The Apartheid World of Immunity Passports

Amidst the Holy Grail search for an effective exit strategy from the coronavirus lockdown, several countries, including the UK among them, have mooted the idea of issuing immunity certificates.  In effect, these would be documents to be issued to people who have had, and recovered from, the virus, and therefore have antibodies and, it is assumed, some element of immunity from contracting it again.  People in possession of immunity certificates would be permitted to return to work, in order to kick-start the economy.

For me, this sounds alarm bells.  In a dystopian scenario, it has the potential for creating a new ‘them and us’ split, where enough divisions already exist.  It could create an Apartheid between coronavirus survivors and coronavirus innocents, with one group allowed the benefits of a pre-COVID-19 world––work, socialising, travel––while the other group remain heavily restricted in their activities and movements.  Sound familiar?  It has dangerous resonances of less enlightened times.  In this kind of scenario, I could imagine a situation where people would actively attempt to contract the virus in order to improve their social status.  Russian Roulette-style coronavirus parties would resurrect the misguided thinking of the 1960s’ measles parties; infections would rise, not fall.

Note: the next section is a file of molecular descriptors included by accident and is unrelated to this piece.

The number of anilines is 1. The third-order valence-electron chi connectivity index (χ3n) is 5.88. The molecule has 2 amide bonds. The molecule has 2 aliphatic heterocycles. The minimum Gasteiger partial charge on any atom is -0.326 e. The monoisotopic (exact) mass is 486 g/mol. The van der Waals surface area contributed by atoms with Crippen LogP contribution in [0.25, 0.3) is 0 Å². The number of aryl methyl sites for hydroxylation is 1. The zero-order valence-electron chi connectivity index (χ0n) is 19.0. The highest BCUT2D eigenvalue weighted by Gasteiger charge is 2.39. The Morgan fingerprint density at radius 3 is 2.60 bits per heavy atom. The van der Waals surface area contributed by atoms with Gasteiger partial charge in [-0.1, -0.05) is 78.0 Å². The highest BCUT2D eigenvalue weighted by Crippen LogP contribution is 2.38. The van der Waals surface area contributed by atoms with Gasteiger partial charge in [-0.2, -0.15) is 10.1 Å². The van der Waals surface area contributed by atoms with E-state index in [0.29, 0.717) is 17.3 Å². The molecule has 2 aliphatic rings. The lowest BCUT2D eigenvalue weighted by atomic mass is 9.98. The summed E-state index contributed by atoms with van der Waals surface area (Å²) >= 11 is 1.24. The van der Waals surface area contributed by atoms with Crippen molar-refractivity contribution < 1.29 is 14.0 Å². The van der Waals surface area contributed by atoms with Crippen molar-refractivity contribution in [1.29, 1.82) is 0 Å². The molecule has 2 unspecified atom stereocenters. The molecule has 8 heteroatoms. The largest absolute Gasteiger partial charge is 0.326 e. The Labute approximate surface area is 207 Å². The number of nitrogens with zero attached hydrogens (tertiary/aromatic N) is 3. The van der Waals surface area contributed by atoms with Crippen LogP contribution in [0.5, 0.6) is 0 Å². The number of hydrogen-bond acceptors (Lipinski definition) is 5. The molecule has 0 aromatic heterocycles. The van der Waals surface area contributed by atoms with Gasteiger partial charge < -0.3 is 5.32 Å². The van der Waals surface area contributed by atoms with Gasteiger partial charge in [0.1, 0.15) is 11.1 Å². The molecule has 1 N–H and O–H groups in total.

Until a vaccine is developed, there will be no easy route out of this crisis, but I hope that any quick fixes, which might potentially stigmatise one group of people over another, can be avoided.

© E. C. Glendenny


Travel writer, E. C. Glendenny, is currently travelling in her memories rather than on an immunity passport.

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